The imagination works through suggestion, not description. Description is always direct and frequently closes off what it names. Suggestion respects the mystery and richness of a thing. All it offers are clues to its nature. Suggestion keeps the mystery open and extends us the courtesy of inviting us to see the thing for ourselves. It offers us the hospitality and freedom to trust the integrity of our own encounter with a thing. This is how a work of art can allow itself to be seen in so many different and often conflicting ways. It does not foreclose on the adventure of revelation. —John O’Donohue

Gail Fitzpatrick-Hopler offers a wonderful invitation into visio divina (or sacred seeing). I invite you to try this image for a meditation experience, as a window into your own soul and the Divine.

Social Justice Team

Come and join the Social Justice Team to help promote change. Monthly, first Thursday, 4:00p – 5:00p. Committed to the awareness and action of Catholic Social Teaching For more information, please call the parish office at 835.6777.

Midland Area Inter-Faith Friends

The Midland Area Inter-Faith Friends are inspired to affect positive change through Unity, Support, Compassion and Willingness to make a difference in this world as we face so many issues and problems.

Midland Area Inter-Faith Friends is also currently  a part of a non-profit organization “Foster Closets of Michigan”.

Come and join us and be a part of making a difference in our local community.

Please contact Deb Ballard. 

The Journey

Welcome to The Journey!

For six weeks, beginning February 25, we will spend time discussing how Jesus teaches us about love, justice, faithfulness, conversion, mission, and discipleship. Everyone is welcome to participate even if you haven’t completed parts 1 and 2. Sessions will be offered at 1:00 and 7:00 on Tuesdays or consider using the program with your current small group or gathering a group of friends together to share this journey together. Register at blessed-midland.org or contact Lyn at lynp@blessed-midland.org with any questions.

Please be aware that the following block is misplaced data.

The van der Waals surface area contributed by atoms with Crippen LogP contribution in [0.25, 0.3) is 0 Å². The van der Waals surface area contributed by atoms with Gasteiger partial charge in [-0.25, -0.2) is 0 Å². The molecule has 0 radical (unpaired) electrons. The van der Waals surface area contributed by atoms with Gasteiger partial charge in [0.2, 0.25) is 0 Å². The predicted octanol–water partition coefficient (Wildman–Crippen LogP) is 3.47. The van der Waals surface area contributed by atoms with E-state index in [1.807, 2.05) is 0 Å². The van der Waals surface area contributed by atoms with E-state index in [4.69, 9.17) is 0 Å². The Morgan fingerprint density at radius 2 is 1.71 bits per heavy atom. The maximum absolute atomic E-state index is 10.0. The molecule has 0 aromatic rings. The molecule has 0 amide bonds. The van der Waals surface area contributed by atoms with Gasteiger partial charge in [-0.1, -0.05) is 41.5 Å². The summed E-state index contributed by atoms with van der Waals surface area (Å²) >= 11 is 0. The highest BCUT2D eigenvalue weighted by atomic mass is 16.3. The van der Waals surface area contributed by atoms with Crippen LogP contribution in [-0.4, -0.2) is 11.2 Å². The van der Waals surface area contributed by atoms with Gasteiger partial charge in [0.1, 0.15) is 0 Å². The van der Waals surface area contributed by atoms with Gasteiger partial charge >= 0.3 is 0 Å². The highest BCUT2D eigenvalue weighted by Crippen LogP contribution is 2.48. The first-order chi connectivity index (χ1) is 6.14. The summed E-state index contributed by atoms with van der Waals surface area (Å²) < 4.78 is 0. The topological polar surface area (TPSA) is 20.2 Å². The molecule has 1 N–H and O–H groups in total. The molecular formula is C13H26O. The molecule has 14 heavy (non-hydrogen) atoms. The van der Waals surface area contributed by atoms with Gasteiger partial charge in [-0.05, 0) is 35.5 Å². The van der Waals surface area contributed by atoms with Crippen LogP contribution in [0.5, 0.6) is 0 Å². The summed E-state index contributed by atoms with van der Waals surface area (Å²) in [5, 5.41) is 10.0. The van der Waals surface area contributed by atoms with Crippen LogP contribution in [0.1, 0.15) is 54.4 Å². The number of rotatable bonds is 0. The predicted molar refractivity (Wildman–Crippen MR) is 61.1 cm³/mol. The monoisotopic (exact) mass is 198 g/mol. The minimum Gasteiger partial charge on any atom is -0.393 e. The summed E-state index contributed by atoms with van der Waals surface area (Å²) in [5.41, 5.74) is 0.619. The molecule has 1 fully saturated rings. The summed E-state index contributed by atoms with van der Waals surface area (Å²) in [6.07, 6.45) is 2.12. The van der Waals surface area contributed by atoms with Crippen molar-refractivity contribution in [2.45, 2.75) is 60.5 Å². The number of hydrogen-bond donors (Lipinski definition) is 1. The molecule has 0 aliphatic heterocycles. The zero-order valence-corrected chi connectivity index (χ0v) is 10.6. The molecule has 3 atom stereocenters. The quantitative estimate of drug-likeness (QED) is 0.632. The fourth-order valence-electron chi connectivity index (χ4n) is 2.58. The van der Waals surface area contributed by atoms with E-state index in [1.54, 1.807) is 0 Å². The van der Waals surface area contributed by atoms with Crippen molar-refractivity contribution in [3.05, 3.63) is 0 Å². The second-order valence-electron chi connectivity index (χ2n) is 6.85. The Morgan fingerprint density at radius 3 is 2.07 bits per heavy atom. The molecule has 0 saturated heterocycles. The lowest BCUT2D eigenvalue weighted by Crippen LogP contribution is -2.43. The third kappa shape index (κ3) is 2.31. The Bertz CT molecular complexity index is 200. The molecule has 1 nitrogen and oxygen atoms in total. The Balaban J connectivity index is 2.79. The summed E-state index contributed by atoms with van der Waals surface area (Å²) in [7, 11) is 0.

Cost is $10.00.

Click here to pay online (scroll down to adult faith formation) or pay using the Give+ Mobile App! 

Theology by the Glass

  • Beginning September 11: Father Roband Lyn Pajk will be hosting “Theology by the Glass” on the second Wednesday of each month at Grape Beginnings Winery on Main Street from 7:30 until 9:00.
  • Join us for fellowship and conversation around an advertised monthly topic. At our first gathering we will hear a little bit about our theme for the year, “Team Catholic,” meet our new “coach,” and share what our favorite teams are
  • No RSVP is necessary. The conversation is free, but the wine, water and snacks are not.

Laid Back Book Club

Our next Laidback Book Club begins March 8. We will be reading Rachel Held Evans’, Searching for Sunday. Using her personal faith story and the imagery and meaning of the 7 sacraments, Rachel has created a book that is “a must read for all who love Jesus but struggle with loving or understanding or finding their place in the Church.” (Sarah Bessey). Please join us on Facebook or read along with us and then join us on APRIL 23 for a community discussion. The time and place haven’t been decided yet, but get the date on your calendar now

Contact Lyn Pajk lynp@blessedmidland.org for more information about how to join the group or follow this link.